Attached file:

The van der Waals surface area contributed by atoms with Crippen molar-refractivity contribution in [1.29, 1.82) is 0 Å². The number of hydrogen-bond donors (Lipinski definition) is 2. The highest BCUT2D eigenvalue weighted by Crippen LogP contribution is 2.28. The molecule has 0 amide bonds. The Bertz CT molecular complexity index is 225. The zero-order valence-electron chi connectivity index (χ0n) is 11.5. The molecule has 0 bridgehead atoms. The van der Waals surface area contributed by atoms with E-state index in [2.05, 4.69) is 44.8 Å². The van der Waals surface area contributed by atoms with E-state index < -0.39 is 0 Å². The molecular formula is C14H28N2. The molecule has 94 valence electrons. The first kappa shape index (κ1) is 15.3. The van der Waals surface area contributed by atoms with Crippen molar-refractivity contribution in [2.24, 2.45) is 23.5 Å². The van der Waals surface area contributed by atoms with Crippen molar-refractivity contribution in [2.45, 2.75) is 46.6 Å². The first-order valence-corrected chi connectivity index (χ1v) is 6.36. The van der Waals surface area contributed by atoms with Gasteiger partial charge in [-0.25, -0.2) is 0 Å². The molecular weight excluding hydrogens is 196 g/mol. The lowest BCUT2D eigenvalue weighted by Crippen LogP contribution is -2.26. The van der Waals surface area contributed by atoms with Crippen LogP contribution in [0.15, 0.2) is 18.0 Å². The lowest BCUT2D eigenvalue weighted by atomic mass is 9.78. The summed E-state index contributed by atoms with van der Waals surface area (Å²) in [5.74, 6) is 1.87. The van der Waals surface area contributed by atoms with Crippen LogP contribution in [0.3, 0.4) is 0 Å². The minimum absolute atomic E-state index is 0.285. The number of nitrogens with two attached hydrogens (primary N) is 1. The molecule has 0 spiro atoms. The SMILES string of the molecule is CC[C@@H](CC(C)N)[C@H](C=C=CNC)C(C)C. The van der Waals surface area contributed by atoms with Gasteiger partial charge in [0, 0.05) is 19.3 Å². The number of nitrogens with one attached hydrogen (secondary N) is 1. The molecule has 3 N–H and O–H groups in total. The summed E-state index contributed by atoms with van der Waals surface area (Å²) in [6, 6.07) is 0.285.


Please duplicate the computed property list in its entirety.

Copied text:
The van der Waals surface area contributed by atoms with Crippen molar-refractivity contribution in [1.29, 1.82) is 0 Å². The number of hydrogen-bond donors (Lipinski definition) is 2. The highest BCUT2D eigenvalue weighted by Crippen LogP contribution is 2.28. The molecule has 0 amide bonds. The Bertz CT molecular complexity index is 225. The zero-order valence-electron chi connectivity index (χ0n) is 11.5. The molecule has 0 bridgehead atoms. The van der Waals surface area contributed by atoms with E-state index in [2.05, 4.69) is 44.8 Å². The van der Waals surface area contributed by atoms with E-state index < -0.39 is 0 Å². The molecular formula is C14H28N2. The molecule has 94 valence electrons. The first kappa shape index (κ1) is 15.3. The van der Waals surface area contributed by atoms with Crippen molar-refractivity contribution in [2.24, 2.45) is 23.5 Å². The van der Waals surface area contributed by atoms with Crippen molar-refractivity contribution in [2.45, 2.75) is 46.6 Å². The first-order valence-corrected chi connectivity index (χ1v) is 6.36. The van der Waals surface area contributed by atoms with Gasteiger partial charge in [-0.25, -0.2) is 0 Å². The molecular weight excluding hydrogens is 196 g/mol. The lowest BCUT2D eigenvalue weighted by Crippen LogP contribution is -2.26. The van der Waals surface area contributed by atoms with Crippen LogP contribution in [0.15, 0.2) is 18.0 Å². The lowest BCUT2D eigenvalue weighted by atomic mass is 9.78. The summed E-state index contributed by atoms with van der Waals surface area (Å²) in [5.74, 6) is 1.87. The van der Waals surface area contributed by atoms with Crippen LogP contribution in [0.3, 0.4) is 0 Å². The minimum absolute atomic E-state index is 0.285. The number of nitrogens with two attached hydrogens (primary N) is 1. The molecule has 0 spiro atoms. The SMILES string of the molecule is CC[C@@H](CC(C)N)[C@H](C=C=CNC)C(C)C. The van der Waals surface area contributed by atoms with Gasteiger partial charge in [0, 0.05) is 19.3 Å². The number of nitrogens with one attached hydrogen (secondary N) is 1. The molecule has 3 N–H and O–H groups in total. The summed E-state index contributed by atoms with van der Waals surface area (Å²) in [6, 6.07) is 0.285.